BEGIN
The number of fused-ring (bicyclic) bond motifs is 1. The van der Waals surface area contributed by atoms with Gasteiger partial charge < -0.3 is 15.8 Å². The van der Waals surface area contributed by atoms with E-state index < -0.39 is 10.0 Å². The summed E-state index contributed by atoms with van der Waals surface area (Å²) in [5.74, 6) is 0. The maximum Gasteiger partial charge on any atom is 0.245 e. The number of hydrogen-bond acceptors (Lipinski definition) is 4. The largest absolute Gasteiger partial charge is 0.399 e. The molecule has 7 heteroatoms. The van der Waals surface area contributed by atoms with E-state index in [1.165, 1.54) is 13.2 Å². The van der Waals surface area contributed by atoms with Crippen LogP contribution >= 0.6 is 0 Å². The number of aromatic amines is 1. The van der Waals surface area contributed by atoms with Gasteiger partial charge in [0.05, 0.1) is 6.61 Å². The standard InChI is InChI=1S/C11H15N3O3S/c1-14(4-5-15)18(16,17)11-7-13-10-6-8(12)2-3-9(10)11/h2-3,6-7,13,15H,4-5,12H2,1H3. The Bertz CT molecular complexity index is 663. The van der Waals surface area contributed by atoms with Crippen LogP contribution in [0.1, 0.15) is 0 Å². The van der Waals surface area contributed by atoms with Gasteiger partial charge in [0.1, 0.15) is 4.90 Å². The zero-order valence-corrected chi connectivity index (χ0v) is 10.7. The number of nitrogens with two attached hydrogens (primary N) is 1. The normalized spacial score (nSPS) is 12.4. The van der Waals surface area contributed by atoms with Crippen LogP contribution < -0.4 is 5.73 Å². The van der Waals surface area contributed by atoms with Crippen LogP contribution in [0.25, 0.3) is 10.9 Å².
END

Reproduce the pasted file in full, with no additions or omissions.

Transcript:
The number of fused-ring (bicyclic) bond motifs is 1. The van der Waals surface area contributed by atoms with Gasteiger partial charge < -0.3 is 15.8 Å². The van der Waals surface area contributed by atoms with E-state index < -0.39 is 10.0 Å². The summed E-state index contributed by atoms with van der Waals surface area (Å²) in [5.74, 6) is 0. The maximum Gasteiger partial charge on any atom is 0.245 e. The number of hydrogen-bond acceptors (Lipinski definition) is 4. The largest absolute Gasteiger partial charge is 0.399 e. The molecule has 7 heteroatoms. The van der Waals surface area contributed by atoms with E-state index in [1.165, 1.54) is 13.2 Å². The van der Waals surface area contributed by atoms with Crippen LogP contribution >= 0.6 is 0 Å². The number of aromatic amines is 1. The van der Waals surface area contributed by atoms with Gasteiger partial charge in [0.05, 0.1) is 6.61 Å². The standard InChI is InChI=1S/C11H15N3O3S/c1-14(4-5-15)18(16,17)11-7-13-10-6-8(12)2-3-9(10)11/h2-3,6-7,13,15H,4-5,12H2,1H3. The Bertz CT molecular complexity index is 663. The van der Waals surface area contributed by atoms with Crippen LogP contribution in [0.1, 0.15) is 0 Å². The van der Waals surface area contributed by atoms with Gasteiger partial charge in [0.1, 0.15) is 4.90 Å². The zero-order valence-corrected chi connectivity index (χ0v) is 10.7. The number of nitrogens with two attached hydrogens (primary N) is 1. The normalized spacial score (nSPS) is 12.4. The van der Waals surface area contributed by atoms with Crippen LogP contribution < -0.4 is 5.73 Å². The van der Waals surface area contributed by atoms with Crippen LogP contribution in [0.25, 0.3) is 10.9 Å².